Learning to Discern

I’m currently teaching through a series entitled, “Learning to Discern.”  The goal of the study is not to tell people what to believe but to equip them to discern.

Discernment is part of wisdom.  Wisdom is skill in godly living–the ability to put knowledge to good use.  Since Scripture defines “the fear of the Lord” as the beginning of wisdom (Proverbs 1:7; 9:10) we have defined, the fear of the Lord as a clear understanding of the Holy transcendence of God with a sobering understanding of the consequences of not keeping His righteous standards.  Godly wisdom then is a submission to God’s control.  Wisdom is a prerequisite for discernment.

Discernment then, based on the definition of the term in the Old Testament means at the same time “to listen” and “to obey” and along with its usage leads us to define it as:
the skill of understanding and applying God’s Word with the purpose of separating truth from error and right from wrong (for more on discernment see The Discipline of Discernment by Tim Challies).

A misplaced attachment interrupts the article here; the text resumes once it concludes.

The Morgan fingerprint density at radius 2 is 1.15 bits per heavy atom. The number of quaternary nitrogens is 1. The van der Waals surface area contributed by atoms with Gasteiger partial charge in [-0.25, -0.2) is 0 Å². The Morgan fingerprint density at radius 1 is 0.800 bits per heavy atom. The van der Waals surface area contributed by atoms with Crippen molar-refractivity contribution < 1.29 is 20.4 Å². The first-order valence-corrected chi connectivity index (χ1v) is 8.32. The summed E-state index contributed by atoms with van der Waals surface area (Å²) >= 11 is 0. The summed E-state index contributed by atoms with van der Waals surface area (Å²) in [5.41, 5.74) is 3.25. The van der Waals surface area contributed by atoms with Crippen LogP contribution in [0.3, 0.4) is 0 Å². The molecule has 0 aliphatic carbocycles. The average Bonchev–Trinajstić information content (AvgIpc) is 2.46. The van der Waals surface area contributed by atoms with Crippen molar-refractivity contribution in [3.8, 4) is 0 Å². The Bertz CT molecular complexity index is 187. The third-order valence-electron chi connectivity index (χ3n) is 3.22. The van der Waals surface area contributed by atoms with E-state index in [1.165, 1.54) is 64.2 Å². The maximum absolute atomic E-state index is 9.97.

The primary questions we have been asking throughout this series are:
What is discernment?
What does it take to practice discernment?
What impedes discernment?

Lessons from Ezra

Small Group Questions

1. What drives you?  What is your greatest motivation?

2. What do you want to be remembered for?

3. Is your life characterized more by a clock or a compass?

Clocks measure time (help us schedule activities), while a Compass point to a direction (helps us know where we are going).

4. Read Ezra 7:1-11.  List all the descriptive elements about Ezra (heritage, role/job, character, etc.).

5. If others were summarizing your life–how would they do it?

6. Having seen Ezra’s “missions statement”–the summary of his passion, how would you state your mission statement?
How do you want to be in terms of character?
What do you want to contribute?

A personal missions statement serves as a compass–pointing you in the right direction.  It gives you something to guide decisions.  It enables you to live a life of purpose.  It enables you to be discerning by deciding ahead of time what is important–not leaving the important to be determined in the stress of the moment.

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